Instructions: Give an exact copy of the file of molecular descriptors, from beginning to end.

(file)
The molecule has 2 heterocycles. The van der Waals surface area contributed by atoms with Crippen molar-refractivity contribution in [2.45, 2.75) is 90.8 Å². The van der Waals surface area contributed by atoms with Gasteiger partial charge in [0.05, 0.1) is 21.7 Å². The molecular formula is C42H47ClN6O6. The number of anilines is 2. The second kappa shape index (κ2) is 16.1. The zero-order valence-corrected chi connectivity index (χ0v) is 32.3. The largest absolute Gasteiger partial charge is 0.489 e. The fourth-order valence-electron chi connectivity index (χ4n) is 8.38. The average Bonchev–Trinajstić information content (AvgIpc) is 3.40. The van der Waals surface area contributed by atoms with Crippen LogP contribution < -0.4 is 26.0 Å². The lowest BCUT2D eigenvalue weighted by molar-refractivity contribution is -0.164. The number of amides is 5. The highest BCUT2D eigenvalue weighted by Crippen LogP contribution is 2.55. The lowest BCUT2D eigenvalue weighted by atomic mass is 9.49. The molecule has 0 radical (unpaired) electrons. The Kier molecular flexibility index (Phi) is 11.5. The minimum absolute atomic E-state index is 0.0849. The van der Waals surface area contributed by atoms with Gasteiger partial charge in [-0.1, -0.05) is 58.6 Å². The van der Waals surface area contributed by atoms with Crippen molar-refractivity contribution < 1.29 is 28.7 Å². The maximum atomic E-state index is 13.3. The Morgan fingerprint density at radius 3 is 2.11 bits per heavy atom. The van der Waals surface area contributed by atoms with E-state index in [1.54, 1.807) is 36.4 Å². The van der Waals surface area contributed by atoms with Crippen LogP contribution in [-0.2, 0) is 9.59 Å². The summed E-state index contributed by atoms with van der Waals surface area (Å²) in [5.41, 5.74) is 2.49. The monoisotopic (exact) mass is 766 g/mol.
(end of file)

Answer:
The molecule has 2 heterocycles. The van der Waals surface area contributed by atoms with Crippen molar-refractivity contribution in [2.45, 2.75) is 90.8 Å². The van der Waals surface area contributed by atoms with Gasteiger partial charge in [0.05, 0.1) is 21.7 Å². The molecular formula is C42H47ClN6O6. The number of anilines is 2. The second kappa shape index (κ2) is 16.1. The zero-order valence-corrected chi connectivity index (χ0v) is 32.3. The largest absolute Gasteiger partial charge is 0.489 e. The fourth-order valence-electron chi connectivity index (χ4n) is 8.38. The average Bonchev–Trinajstić information content (AvgIpc) is 3.40. The van der Waals surface area contributed by atoms with Crippen LogP contribution < -0.4 is 26.0 Å². The lowest BCUT2D eigenvalue weighted by molar-refractivity contribution is -0.164. The number of amides is 5. The highest BCUT2D eigenvalue weighted by Crippen LogP contribution is 2.55. The lowest BCUT2D eigenvalue weighted by atomic mass is 9.49. The molecule has 0 radical (unpaired) electrons. The Kier molecular flexibility index (Phi) is 11.5. The minimum absolute atomic E-state index is 0.0849. The van der Waals surface area contributed by atoms with Gasteiger partial charge in [-0.1, -0.05) is 58.6 Å². The van der Waals surface area contributed by atoms with Crippen molar-refractivity contribution < 1.29 is 28.7 Å². The maximum atomic E-state index is 13.3. The Morgan fingerprint density at radius 3 is 2.11 bits per heavy atom. The van der Waals surface area contributed by atoms with E-state index in [1.54, 1.807) is 36.4 Å². The van der Waals surface area contributed by atoms with Crippen LogP contribution in [-0.2, 0) is 9.59 Å². The summed E-state index contributed by atoms with van der Waals surface area (Å²) in [5.41, 5.74) is 2.49. The monoisotopic (exact) mass is 766 g/mol.